Any big projects in the works now that The 100 has wrapped? What can fans and audiences look forward to in 2021?
I am always toiling away on different projects, so yes, there are things baking right now that people can look forward to in 2021. I guess you’ll just have to wait and see!
COVID-19 and Social Issues
How have you been maintaining your overall physical and mental health during quarantine? Any tips or suggestions for readers struggling?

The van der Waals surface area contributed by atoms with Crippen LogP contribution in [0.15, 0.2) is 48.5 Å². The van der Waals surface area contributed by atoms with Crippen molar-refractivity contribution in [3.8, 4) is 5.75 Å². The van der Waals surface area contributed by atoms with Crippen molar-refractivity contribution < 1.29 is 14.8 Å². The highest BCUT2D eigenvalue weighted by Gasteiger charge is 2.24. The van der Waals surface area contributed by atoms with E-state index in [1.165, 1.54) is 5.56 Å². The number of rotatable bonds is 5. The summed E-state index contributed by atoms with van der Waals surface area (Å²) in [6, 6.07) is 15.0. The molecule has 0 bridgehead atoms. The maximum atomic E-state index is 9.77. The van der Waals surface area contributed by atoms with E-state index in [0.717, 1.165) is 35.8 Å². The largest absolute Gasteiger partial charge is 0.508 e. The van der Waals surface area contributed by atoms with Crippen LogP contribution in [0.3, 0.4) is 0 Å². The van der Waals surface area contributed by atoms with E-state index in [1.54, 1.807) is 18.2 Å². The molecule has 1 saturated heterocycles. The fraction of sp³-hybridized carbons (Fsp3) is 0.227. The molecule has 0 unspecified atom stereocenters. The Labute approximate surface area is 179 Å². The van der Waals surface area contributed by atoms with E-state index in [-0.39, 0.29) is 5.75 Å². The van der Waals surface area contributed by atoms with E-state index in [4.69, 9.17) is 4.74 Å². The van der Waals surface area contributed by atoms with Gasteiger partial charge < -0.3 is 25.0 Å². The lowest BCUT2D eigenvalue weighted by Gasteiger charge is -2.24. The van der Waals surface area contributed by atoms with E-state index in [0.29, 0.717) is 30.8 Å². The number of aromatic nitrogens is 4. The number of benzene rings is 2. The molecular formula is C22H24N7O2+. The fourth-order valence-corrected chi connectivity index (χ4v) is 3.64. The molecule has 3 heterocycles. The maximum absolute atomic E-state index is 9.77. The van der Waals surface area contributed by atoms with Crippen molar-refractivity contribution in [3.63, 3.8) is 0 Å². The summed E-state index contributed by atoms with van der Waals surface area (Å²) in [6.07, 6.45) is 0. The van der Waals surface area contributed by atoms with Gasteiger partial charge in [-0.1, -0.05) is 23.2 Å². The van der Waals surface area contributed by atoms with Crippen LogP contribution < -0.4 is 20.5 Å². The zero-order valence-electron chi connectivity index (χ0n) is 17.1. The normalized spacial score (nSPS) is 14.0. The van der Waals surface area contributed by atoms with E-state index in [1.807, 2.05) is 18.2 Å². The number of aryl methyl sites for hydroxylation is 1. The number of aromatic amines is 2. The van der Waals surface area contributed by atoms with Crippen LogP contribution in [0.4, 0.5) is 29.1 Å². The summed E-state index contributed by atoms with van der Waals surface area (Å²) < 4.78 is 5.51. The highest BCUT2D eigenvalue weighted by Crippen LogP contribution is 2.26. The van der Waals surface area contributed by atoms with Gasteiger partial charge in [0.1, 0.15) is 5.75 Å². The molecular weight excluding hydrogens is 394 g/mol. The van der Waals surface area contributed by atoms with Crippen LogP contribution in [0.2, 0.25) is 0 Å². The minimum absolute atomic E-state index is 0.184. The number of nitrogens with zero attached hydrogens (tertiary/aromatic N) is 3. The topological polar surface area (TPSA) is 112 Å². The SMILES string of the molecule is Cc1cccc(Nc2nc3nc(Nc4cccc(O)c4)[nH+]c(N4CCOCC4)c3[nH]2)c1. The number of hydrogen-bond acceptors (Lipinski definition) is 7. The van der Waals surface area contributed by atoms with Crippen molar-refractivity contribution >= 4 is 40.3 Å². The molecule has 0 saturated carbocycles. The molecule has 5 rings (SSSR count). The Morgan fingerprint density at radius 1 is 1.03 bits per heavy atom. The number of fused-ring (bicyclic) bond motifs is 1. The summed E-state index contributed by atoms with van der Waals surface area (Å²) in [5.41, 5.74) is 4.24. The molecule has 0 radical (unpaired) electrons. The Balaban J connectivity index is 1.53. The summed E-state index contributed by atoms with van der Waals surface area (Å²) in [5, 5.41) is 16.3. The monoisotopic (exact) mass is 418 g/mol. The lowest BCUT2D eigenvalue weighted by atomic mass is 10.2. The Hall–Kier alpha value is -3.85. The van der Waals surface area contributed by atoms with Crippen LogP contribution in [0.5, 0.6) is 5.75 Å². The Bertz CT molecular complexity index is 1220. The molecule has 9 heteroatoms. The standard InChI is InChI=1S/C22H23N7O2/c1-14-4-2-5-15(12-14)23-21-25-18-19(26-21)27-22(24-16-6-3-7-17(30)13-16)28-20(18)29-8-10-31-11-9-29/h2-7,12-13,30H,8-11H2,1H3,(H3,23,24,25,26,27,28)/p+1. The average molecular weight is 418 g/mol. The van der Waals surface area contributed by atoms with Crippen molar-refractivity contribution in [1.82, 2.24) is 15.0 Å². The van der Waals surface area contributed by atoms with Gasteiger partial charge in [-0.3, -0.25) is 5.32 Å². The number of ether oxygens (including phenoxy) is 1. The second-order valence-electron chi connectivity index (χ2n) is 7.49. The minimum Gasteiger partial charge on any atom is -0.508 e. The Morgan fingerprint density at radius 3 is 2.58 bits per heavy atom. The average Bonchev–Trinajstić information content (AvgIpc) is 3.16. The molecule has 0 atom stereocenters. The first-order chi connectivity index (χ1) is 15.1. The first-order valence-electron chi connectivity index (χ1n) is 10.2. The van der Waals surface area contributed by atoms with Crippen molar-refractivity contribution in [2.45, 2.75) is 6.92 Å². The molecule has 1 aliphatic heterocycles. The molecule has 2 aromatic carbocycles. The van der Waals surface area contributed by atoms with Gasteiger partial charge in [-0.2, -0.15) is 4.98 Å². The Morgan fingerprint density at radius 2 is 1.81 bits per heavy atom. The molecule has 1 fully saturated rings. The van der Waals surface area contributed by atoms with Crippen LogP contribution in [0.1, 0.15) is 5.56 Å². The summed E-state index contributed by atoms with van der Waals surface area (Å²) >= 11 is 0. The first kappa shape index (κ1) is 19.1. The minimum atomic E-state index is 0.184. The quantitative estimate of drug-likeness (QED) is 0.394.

Yoga yoga yoga. Then more yoga. Whenever I stop doing yoga, things always get weird. I get weird. You don’t want to be around me when yoga isn’t in my life. I don’t want to be around myself when yoga isn’t in my life. It’s something that I do for myself, something that I practice daily, and I am totally addicted to it. Besides that, I’m still developing a better mental health regime, if I’m honest. I didn’t anticipate how deeply the pandemic would rock my sense of security and my general mental health. It’s been a really difficult year for many of us, and many times I didn’t know how I was going to get through the deep emotional pitfalls that I found myself stuck in for days, or weeks, at a time. One surprising gift that covid brought is that it truly forced me to sit with all my crap, my patterns, my cycles, and to learn how to get unstuck. It’s literally a daily practice of observation “how am I feeling today? Why do I feel weird?” and exploration, “I want to eat junk and stare at a screen until I’m numb, but maybe getting outside and going for a walk will help. And if it doesn’t, maybe I just need a nap, not a screen.” That’s how I discovered my solo dance parties for mental health! I just tried a bunch of things when nothing else was working. We intuitively know what is best for us, but our intuition gets drowned out by all that noise when we are distracted. One thing I would suggest to readers who are struggling is that when times are tough, don’t get lazy and resort to mindless screen-staring. It’s too easy and doesn’t help. Be curious about why you’re feeling the way you’re feeling. What’s behind the sadness, anxiety, or discomfort. Develop a vocabulary to describe it. Then actually try things to get yourself out of it. Write mantras on your mirror, do some art, write in a journal, try a new recipe, give yourself a project, become a minimalist, or just permit yourself to be silly! One day when the world was feeling particularly serious and stressful, I really needed to bring some levity to my life but didn’t know what to do to shake those yucky feelings. Then it dawned on me: I needed to dance. I turned on some music, and I danced around my apartment by myself for about forty minutes. Singing and dancing bring so much joy to our lives. I think we all need to be singing and dancing as much as possible right now. Actually, try dancing like nobody’s watching. I did, and it was glorious!